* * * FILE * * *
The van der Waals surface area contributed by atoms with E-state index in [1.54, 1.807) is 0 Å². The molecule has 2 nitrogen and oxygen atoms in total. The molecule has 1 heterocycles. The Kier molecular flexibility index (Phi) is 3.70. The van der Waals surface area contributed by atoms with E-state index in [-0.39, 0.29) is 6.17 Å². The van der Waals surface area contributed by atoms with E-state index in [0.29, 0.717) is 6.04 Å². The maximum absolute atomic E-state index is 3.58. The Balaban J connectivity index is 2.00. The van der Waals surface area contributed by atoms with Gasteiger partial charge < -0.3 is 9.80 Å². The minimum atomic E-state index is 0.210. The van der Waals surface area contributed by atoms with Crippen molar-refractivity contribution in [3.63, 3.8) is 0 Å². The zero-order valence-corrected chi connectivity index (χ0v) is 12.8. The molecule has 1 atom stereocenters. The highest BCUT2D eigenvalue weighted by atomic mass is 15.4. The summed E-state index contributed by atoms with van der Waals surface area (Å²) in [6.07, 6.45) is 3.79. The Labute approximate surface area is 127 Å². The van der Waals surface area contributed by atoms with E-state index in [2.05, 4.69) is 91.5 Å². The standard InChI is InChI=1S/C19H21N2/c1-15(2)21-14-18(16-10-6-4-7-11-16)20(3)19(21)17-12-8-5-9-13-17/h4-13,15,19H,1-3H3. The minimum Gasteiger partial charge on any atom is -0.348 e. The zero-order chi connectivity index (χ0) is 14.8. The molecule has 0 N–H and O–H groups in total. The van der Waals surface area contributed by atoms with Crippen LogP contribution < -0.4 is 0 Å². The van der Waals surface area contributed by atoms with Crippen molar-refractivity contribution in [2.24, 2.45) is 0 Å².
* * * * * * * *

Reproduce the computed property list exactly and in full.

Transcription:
The van der Waals surface area contributed by atoms with E-state index in [1.54, 1.807) is 0 Å². The molecule has 2 nitrogen and oxygen atoms in total. The molecule has 1 heterocycles. The Kier molecular flexibility index (Phi) is 3.70. The van der Waals surface area contributed by atoms with E-state index in [-0.39, 0.29) is 6.17 Å². The van der Waals surface area contributed by atoms with E-state index in [0.29, 0.717) is 6.04 Å². The maximum absolute atomic E-state index is 3.58. The Balaban J connectivity index is 2.00. The van der Waals surface area contributed by atoms with Gasteiger partial charge < -0.3 is 9.80 Å². The minimum atomic E-state index is 0.210. The van der Waals surface area contributed by atoms with Crippen molar-refractivity contribution in [3.63, 3.8) is 0 Å². The zero-order valence-corrected chi connectivity index (χ0v) is 12.8. The molecule has 1 atom stereocenters. The highest BCUT2D eigenvalue weighted by atomic mass is 15.4. The summed E-state index contributed by atoms with van der Waals surface area (Å²) in [6.07, 6.45) is 3.79. The Labute approximate surface area is 127 Å². The van der Waals surface area contributed by atoms with E-state index in [2.05, 4.69) is 91.5 Å². The standard InChI is InChI=1S/C19H21N2/c1-15(2)21-14-18(16-10-6-4-7-11-16)20(3)19(21)17-12-8-5-9-13-17/h4-13,15,19H,1-3H3. The minimum Gasteiger partial charge on any atom is -0.348 e. The zero-order chi connectivity index (χ0) is 14.8. The molecule has 0 N–H and O–H groups in total. The van der Waals surface area contributed by atoms with Crippen LogP contribution < -0.4 is 0 Å². The van der Waals surface area contributed by atoms with Crippen molar-refractivity contribution in [2.24, 2.45) is 0 Å².